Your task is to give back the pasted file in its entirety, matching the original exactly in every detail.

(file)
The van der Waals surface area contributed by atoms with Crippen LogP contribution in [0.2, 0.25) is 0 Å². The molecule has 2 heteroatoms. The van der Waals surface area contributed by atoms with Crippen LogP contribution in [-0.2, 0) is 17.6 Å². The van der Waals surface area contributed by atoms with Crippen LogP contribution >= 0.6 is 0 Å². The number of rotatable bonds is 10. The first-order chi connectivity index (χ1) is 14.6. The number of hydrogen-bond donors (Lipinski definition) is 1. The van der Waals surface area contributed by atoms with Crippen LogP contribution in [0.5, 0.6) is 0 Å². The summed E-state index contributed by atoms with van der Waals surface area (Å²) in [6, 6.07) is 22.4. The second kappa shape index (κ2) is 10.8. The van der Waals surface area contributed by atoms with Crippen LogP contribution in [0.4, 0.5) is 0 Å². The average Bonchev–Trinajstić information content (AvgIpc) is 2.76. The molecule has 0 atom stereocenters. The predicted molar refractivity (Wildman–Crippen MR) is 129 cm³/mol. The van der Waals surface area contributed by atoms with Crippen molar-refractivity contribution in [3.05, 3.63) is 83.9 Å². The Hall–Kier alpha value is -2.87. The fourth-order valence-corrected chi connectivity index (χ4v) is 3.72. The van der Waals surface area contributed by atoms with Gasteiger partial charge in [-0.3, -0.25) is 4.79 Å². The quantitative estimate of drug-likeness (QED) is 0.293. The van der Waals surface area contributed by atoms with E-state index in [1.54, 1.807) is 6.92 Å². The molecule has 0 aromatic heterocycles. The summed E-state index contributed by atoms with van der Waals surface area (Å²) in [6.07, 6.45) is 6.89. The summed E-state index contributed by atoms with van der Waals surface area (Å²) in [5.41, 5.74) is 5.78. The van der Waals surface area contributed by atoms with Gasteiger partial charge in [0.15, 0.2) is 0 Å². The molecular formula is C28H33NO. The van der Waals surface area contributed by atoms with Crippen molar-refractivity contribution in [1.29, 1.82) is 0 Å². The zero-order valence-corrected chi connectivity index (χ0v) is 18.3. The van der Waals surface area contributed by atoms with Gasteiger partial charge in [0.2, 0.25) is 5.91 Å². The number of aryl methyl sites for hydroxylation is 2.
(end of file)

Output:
The van der Waals surface area contributed by atoms with Crippen LogP contribution in [0.2, 0.25) is 0 Å². The molecule has 2 heteroatoms. The van der Waals surface area contributed by atoms with Crippen LogP contribution in [-0.2, 0) is 17.6 Å². The van der Waals surface area contributed by atoms with Crippen LogP contribution >= 0.6 is 0 Å². The number of rotatable bonds is 10. The first-order chi connectivity index (χ1) is 14.6. The number of hydrogen-bond donors (Lipinski definition) is 1. The van der Waals surface area contributed by atoms with Crippen LogP contribution in [0.5, 0.6) is 0 Å². The summed E-state index contributed by atoms with van der Waals surface area (Å²) in [6, 6.07) is 22.4. The second kappa shape index (κ2) is 10.8. The van der Waals surface area contributed by atoms with Crippen LogP contribution in [0.4, 0.5) is 0 Å². The average Bonchev–Trinajstić information content (AvgIpc) is 2.76. The molecule has 0 atom stereocenters. The predicted molar refractivity (Wildman–Crippen MR) is 129 cm³/mol. The van der Waals surface area contributed by atoms with Crippen molar-refractivity contribution in [3.05, 3.63) is 83.9 Å². The Hall–Kier alpha value is -2.87. The fourth-order valence-corrected chi connectivity index (χ4v) is 3.72. The van der Waals surface area contributed by atoms with Gasteiger partial charge in [-0.3, -0.25) is 4.79 Å². The quantitative estimate of drug-likeness (QED) is 0.293. The van der Waals surface area contributed by atoms with E-state index in [1.54, 1.807) is 6.92 Å². The molecule has 0 aromatic heterocycles. The summed E-state index contributed by atoms with van der Waals surface area (Å²) in [6.07, 6.45) is 6.89. The summed E-state index contributed by atoms with van der Waals surface area (Å²) in [5.41, 5.74) is 5.78. The van der Waals surface area contributed by atoms with Gasteiger partial charge in [0.15, 0.2) is 0 Å². The molecular formula is C28H33NO. The van der Waals surface area contributed by atoms with Crippen molar-refractivity contribution in [1.29, 1.82) is 0 Å². The zero-order valence-corrected chi connectivity index (χ0v) is 18.3. The van der Waals surface area contributed by atoms with Gasteiger partial charge in [0.2, 0.25) is 5.91 Å². The number of aryl methyl sites for hydroxylation is 2.